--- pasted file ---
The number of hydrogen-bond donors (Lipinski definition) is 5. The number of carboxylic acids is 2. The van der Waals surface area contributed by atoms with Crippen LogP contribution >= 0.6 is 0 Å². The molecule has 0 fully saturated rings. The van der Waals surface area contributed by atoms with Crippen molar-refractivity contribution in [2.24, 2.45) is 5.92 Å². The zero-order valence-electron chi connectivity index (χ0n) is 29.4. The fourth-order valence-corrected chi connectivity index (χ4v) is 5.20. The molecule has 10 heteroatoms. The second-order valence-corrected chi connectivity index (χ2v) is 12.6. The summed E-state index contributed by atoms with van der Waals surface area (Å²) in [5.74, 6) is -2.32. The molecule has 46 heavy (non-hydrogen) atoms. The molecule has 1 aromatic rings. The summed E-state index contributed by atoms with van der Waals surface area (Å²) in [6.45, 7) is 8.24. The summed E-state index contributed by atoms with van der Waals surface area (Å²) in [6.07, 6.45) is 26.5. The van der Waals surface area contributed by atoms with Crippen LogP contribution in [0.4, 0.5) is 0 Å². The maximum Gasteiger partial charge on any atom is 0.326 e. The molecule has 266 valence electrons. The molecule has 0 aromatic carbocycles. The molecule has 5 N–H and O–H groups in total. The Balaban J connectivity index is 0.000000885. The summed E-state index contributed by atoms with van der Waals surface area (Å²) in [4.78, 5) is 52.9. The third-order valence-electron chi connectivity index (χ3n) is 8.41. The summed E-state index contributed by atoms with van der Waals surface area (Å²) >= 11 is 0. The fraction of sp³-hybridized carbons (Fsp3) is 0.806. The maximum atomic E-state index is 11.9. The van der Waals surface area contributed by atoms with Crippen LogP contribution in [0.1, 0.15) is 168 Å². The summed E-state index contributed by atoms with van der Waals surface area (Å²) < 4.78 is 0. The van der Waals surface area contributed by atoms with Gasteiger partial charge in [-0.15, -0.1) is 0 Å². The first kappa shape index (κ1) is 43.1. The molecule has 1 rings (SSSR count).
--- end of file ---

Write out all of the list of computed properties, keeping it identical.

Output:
The number of hydrogen-bond donors (Lipinski definition) is 5. The number of carboxylic acids is 2. The van der Waals surface area contributed by atoms with Crippen LogP contribution >= 0.6 is 0 Å². The molecule has 0 fully saturated rings. The van der Waals surface area contributed by atoms with Crippen molar-refractivity contribution in [2.24, 2.45) is 5.92 Å². The zero-order valence-electron chi connectivity index (χ0n) is 29.4. The fourth-order valence-corrected chi connectivity index (χ4v) is 5.20. The molecule has 10 heteroatoms. The second-order valence-corrected chi connectivity index (χ2v) is 12.6. The summed E-state index contributed by atoms with van der Waals surface area (Å²) in [5.74, 6) is -2.32. The molecule has 46 heavy (non-hydrogen) atoms. The molecule has 1 aromatic rings. The summed E-state index contributed by atoms with van der Waals surface area (Å²) in [6.45, 7) is 8.24. The summed E-state index contributed by atoms with van der Waals surface area (Å²) in [6.07, 6.45) is 26.5. The van der Waals surface area contributed by atoms with Crippen LogP contribution in [0.4, 0.5) is 0 Å². The maximum Gasteiger partial charge on any atom is 0.326 e. The molecule has 266 valence electrons. The molecule has 0 aromatic carbocycles. The molecule has 5 N–H and O–H groups in total. The Balaban J connectivity index is 0.000000885. The summed E-state index contributed by atoms with van der Waals surface area (Å²) in [4.78, 5) is 52.9. The third-order valence-electron chi connectivity index (χ3n) is 8.41. The summed E-state index contributed by atoms with van der Waals surface area (Å²) >= 11 is 0. The fraction of sp³-hybridized carbons (Fsp3) is 0.806. The maximum atomic E-state index is 11.9. The van der Waals surface area contributed by atoms with Crippen LogP contribution in [0.1, 0.15) is 168 Å². The summed E-state index contributed by atoms with van der Waals surface area (Å²) < 4.78 is 0. The van der Waals surface area contributed by atoms with Gasteiger partial charge in [-0.15, -0.1) is 0 Å². The first kappa shape index (κ1) is 43.1. The molecule has 1 rings (SSSR count).